Dec
30
2008

Xrump

 After a few years of experience with agile software projects, I have read the Agile manifesto again and afterwards read more specifically about the details of XP and Scrum, the most well-known agile methodologies. It occurred to me that from both ‘sides’ a way of mixing the two is actively being sought. It seems like a logical choice to me, as XP has always been targeting more the technical practices to get to a good end result and scrum takes aim at the processes that should enable a team to get to a good end result. But that is just a sidestep.

I have noticed that in real-life projects it is quite a challenge to keep using some of the more involved practices (like TDD and Pair Programming) or even to just start using them. These are for a lot of developers new ways of working (still), that take an investment before they start delivering any value. That is why it is necessary that everyone that is asked to perform these practices, is prepared to keep using them during the first period.

For that, it is necessary that everyone in the team knows them, knows why they work en is prepared to give them a fair chance. Unfortunately, just starting out with the practices everyone agrees upon at first doesn’t work very well, because they interact. So to make that selection, someone should first understand fully how they interact. It is better, in my opinion, to go trough all the practices with the whole team, talk about how they contribute to the end result and to decide to start the ‘full monty’ with the whole team.

Important is that all opposition is taken seriously, countered and a unanimous decision is taken to give it a fair chance for several months. Agree upon an explicit review moment with some objective criteria to assess the influence of the practices on the end result. This can pull the last sceptics in, because it is clear to them that they are not agreeing upon starting something unstoppable.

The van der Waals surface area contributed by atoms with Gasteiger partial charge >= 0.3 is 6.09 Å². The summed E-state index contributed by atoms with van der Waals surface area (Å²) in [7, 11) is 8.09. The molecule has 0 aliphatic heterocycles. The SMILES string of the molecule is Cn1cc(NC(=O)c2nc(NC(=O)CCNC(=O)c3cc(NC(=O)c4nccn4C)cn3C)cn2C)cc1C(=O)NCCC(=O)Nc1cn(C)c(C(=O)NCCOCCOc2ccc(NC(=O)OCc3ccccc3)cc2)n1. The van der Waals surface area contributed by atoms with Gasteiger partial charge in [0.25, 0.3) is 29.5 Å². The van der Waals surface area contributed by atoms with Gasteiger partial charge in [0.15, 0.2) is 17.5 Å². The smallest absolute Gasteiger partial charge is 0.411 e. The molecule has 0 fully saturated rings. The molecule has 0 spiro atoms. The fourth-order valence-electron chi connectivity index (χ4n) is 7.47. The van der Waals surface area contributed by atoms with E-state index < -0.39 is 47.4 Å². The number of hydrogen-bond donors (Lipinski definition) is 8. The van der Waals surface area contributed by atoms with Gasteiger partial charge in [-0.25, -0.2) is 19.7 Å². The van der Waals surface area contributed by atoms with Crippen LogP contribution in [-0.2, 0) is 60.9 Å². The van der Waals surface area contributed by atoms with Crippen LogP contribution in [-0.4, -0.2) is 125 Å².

Of course, for a number of practices it is necessary to have the explicit cooperation of higher management and the client. For instance, certain documents (fixed estimation of work hours, full functional desgin, a work breakdown structure) need to be delivered that are not important or not fixed in agile projects. These need to be negociated.

If the client and higher management can be or are already convinced to give it a good change, than that is the best outcome, of course. Making clear what the advantages are (better alignment towards results, beter quality, higher productivity), taking away as many cons as possible and (again) agreeing upon a fixed assessment term should all help. A clearly less favourable starting point, but sometimes the best possible, it making clear agreements on the deliverables, but not on the way they will be produced. A detailed functional design can be produced easier and of higher quality later in a project, than in beginning, when nothing is certain (actually the way it is done in waterfall processes). The chances of it representing the actual system are also much higher this way.

Of course I am interested in experiences that others are having with agile adoption, so reactions are valued. You could also do it in-person at one of the AltDotNetherlands meetings. There you will find a couple of developers, all interested in .NET, open source projects and agile projects. Surf to http://www.altdotnet.nl and you will find more info there, like when the next meeting will be held. Come to one of them if you are interested.

Written by Rick | Tags: , |

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